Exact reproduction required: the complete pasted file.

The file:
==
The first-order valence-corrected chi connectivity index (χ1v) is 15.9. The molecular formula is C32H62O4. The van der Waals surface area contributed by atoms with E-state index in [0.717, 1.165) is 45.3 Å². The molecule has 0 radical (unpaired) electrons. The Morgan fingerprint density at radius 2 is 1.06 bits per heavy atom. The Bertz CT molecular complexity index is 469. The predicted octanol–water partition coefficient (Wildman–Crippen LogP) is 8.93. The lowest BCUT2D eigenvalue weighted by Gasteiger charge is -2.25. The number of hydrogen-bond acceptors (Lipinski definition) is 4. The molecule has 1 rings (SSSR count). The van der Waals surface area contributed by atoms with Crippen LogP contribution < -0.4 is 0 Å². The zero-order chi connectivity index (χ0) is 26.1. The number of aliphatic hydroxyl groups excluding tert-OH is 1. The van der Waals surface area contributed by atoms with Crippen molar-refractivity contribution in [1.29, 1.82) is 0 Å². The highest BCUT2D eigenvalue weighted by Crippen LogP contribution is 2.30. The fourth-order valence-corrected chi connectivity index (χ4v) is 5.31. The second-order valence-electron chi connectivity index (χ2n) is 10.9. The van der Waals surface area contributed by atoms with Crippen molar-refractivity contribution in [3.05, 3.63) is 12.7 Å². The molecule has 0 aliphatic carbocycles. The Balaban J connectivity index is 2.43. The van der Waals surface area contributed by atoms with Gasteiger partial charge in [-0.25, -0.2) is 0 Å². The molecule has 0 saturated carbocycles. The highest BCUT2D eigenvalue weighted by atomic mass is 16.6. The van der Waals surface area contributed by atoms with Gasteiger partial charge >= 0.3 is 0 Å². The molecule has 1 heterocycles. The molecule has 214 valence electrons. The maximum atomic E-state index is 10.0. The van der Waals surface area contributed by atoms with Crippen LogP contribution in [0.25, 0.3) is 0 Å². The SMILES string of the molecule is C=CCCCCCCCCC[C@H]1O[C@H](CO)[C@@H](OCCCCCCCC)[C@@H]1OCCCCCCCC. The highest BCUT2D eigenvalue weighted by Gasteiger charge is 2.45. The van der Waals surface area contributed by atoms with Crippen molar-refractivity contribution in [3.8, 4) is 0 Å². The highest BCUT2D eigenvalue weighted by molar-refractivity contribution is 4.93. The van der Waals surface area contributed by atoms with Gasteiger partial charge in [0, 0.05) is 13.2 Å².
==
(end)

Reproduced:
The first-order valence-corrected chi connectivity index (χ1v) is 15.9. The molecular formula is C32H62O4. The van der Waals surface area contributed by atoms with E-state index in [0.717, 1.165) is 45.3 Å². The molecule has 0 radical (unpaired) electrons. The Morgan fingerprint density at radius 2 is 1.06 bits per heavy atom. The Bertz CT molecular complexity index is 469. The predicted octanol–water partition coefficient (Wildman–Crippen LogP) is 8.93. The lowest BCUT2D eigenvalue weighted by Gasteiger charge is -2.25. The number of hydrogen-bond acceptors (Lipinski definition) is 4. The molecule has 1 rings (SSSR count). The van der Waals surface area contributed by atoms with Crippen LogP contribution < -0.4 is 0 Å². The zero-order chi connectivity index (χ0) is 26.1. The number of aliphatic hydroxyl groups excluding tert-OH is 1. The van der Waals surface area contributed by atoms with Crippen molar-refractivity contribution in [1.29, 1.82) is 0 Å². The highest BCUT2D eigenvalue weighted by Crippen LogP contribution is 2.30. The fourth-order valence-corrected chi connectivity index (χ4v) is 5.31. The second-order valence-electron chi connectivity index (χ2n) is 10.9. The van der Waals surface area contributed by atoms with Crippen molar-refractivity contribution in [3.05, 3.63) is 12.7 Å². The molecule has 0 aliphatic carbocycles. The Balaban J connectivity index is 2.43. The van der Waals surface area contributed by atoms with Gasteiger partial charge in [-0.25, -0.2) is 0 Å². The molecule has 0 saturated carbocycles. The highest BCUT2D eigenvalue weighted by atomic mass is 16.6. The van der Waals surface area contributed by atoms with Gasteiger partial charge >= 0.3 is 0 Å². The molecule has 1 heterocycles. The molecule has 214 valence electrons. The maximum atomic E-state index is 10.0. The van der Waals surface area contributed by atoms with Crippen LogP contribution in [0.25, 0.3) is 0 Å². The SMILES string of the molecule is C=CCCCCCCCCC[C@H]1O[C@H](CO)[C@@H](OCCCCCCCC)[C@@H]1OCCCCCCCC. The highest BCUT2D eigenvalue weighted by Gasteiger charge is 2.45. The van der Waals surface area contributed by atoms with Crippen molar-refractivity contribution in [3.8, 4) is 0 Å². The highest BCUT2D eigenvalue weighted by molar-refractivity contribution is 4.93. The van der Waals surface area contributed by atoms with Gasteiger partial charge in [0, 0.05) is 13.2 Å².